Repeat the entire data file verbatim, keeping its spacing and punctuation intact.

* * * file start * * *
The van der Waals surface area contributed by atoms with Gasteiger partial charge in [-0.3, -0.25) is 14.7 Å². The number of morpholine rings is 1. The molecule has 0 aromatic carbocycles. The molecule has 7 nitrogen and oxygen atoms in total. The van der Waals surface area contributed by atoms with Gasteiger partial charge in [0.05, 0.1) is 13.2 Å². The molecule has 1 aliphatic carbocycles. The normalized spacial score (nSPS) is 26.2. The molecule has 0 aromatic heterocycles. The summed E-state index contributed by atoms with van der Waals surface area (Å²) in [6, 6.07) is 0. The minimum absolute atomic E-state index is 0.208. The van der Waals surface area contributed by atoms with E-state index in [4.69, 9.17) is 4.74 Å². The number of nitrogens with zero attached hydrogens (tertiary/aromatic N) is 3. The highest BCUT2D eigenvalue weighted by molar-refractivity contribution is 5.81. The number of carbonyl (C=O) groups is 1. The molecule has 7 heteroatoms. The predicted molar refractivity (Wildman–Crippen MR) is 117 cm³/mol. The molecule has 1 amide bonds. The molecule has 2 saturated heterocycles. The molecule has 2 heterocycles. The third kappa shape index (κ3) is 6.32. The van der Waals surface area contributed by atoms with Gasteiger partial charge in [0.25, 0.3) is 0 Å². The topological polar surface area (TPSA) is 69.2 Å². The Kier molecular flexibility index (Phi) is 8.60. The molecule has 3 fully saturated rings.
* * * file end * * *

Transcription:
The van der Waals surface area contributed by atoms with Gasteiger partial charge in [-0.3, -0.25) is 14.7 Å². The number of morpholine rings is 1. The molecule has 0 aromatic carbocycles. The molecule has 7 nitrogen and oxygen atoms in total. The van der Waals surface area contributed by atoms with Gasteiger partial charge in [0.05, 0.1) is 13.2 Å². The molecule has 1 aliphatic carbocycles. The normalized spacial score (nSPS) is 26.2. The molecule has 0 aromatic heterocycles. The summed E-state index contributed by atoms with van der Waals surface area (Å²) in [6, 6.07) is 0. The minimum absolute atomic E-state index is 0.208. The van der Waals surface area contributed by atoms with E-state index in [4.69, 9.17) is 4.74 Å². The number of nitrogens with zero attached hydrogens (tertiary/aromatic N) is 3. The highest BCUT2D eigenvalue weighted by molar-refractivity contribution is 5.81. The number of carbonyl (C=O) groups is 1. The molecule has 7 heteroatoms. The predicted molar refractivity (Wildman–Crippen MR) is 117 cm³/mol. The molecule has 1 amide bonds. The molecule has 2 saturated heterocycles. The molecule has 2 heterocycles. The third kappa shape index (κ3) is 6.32. The van der Waals surface area contributed by atoms with Gasteiger partial charge in [0.25, 0.3) is 0 Å². The topological polar surface area (TPSA) is 69.2 Å². The Kier molecular flexibility index (Phi) is 8.60. The molecule has 3 fully saturated rings.